• Did you ever realise, Lord Rama was much ahead of his time?—”Lord Rama is known as ‘Maryada Purushottam’ because of his character and morals.”—Lord Ram was much ahead of his time. Lord Rama, in the words of Swami Vivekananda, is ‘the embodiment of truth, of morality, the ideal son, the ideal husband and above all, the ideal king.’ He is a symbol of the victory of right over evil. Lord Rama characterises how a man should fulfil his moral commitments and should strictly follow his limits so that social order can be maintained. It is precisely due to this fact; he is known as ‘Marayada Purushottam’ or ‘The man of limits.'”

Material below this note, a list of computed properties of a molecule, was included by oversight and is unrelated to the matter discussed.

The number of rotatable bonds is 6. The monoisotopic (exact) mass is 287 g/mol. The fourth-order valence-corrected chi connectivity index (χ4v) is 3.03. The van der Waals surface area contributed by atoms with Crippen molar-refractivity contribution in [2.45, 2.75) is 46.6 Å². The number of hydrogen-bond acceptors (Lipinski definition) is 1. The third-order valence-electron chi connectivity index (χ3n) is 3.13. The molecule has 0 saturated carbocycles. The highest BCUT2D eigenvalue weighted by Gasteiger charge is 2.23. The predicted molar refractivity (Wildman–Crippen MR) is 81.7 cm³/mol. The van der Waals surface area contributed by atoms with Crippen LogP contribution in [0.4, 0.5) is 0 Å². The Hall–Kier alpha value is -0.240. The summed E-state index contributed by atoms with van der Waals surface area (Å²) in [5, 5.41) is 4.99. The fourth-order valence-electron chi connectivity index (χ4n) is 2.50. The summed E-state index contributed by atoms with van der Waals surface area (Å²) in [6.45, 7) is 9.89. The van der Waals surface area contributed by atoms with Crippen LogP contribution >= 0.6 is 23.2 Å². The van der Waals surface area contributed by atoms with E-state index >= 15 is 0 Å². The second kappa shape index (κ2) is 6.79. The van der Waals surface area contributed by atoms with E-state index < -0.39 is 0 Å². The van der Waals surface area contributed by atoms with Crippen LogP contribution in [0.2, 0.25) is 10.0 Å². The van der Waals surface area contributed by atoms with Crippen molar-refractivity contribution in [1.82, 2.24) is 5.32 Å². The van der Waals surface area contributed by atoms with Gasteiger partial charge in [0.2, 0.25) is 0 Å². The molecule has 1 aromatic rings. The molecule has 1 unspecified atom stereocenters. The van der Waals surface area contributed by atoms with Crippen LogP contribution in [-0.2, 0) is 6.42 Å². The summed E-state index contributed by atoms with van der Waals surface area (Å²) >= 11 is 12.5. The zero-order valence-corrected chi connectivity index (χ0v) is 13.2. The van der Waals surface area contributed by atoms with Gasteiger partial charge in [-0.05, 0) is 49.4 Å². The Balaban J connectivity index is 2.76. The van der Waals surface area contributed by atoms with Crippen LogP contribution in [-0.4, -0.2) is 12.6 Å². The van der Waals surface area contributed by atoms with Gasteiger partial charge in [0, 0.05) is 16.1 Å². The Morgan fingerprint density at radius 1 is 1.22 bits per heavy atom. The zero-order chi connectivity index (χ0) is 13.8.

• Cracking the code of the Dead Sea Scrolls. Artificial Intelligence tools enable researchers to ‘shake hands’ with ancient scribes.”—”The Dead Sea Scrolls, discovered some seventy years ago, are famous for containing the oldest manuscripts of the Hebrew Bible (Old Testament) and many hitherto unknown ancient Jewish texts. But the individual people behind the scrolls have eluded scientists, because the scribes are anonymous. Now, by combining the sciences and the humanities, University of Groningen researchers have cracked the code, which enables them to discover the scribes behind the scrolls. They presented their results in the journal PLOS ONE on 21 April.” Also “Artificial intelligence based writer identification generates new evidence for the unknown scribes of the Dead Sea Scrolls exemplified by the Great Isaiah Scroll (1QIsaa)“—”The Dead Sea Scrolls are tangible evidence of the Bible’s ancient scribal culture. This study takes an innovative approach to palaeography—the study of ancient handwriting—as a new entry point to access this scribal culture. One of the problems of palaeography is to determine writer identity or difference when the writing style is near uniform. This is exemplified by the Great Isaiah Scroll (1QIsaa). To this end, we use pattern recognition and artificial intelligence techniques to innovate the palaeography of the scrolls and to pioneer the microlevel of individual scribes to open access to the Bible’s ancient scribal culture. We report new evidence for a breaking point in the series of columns in this scroll. Without prior assumption of writer identity, based on point clouds of the reduced-dimensionality feature-space, we found that columns from the first and second halves of the manuscript ended up in two distinct zones of such scatter plots, notably for a range of digital palaeography tools, each addressing very different featural aspects of the script samples. In a secondary, independent, analysis, now assuming writer difference and using yet another independent feature method and several different types of statistical testing, a switching point was found in the column series. A clear phase transition is apparent in columns 27–29. We also demonstrated a difference in distance variances such that the variance is higher in the second part of the manuscript. Given the statistically significant differences between the two halves, a tertiary, post-hoc analysis was performed using visual inspection of character heatmaps and of the most discriminative Fraglet sets in the script. Demonstrating that two main scribes, each showing different writing patterns, were responsible for the Great Isaiah Scroll, this study sheds new light on the Bible’s ancient scribal culture by providing new, tangible evidence that ancient biblical texts were not copied by a single scribe only but that multiple scribes, while carefully mirroring another scribe’s writing style, could closely collaborate on one particular manuscript.”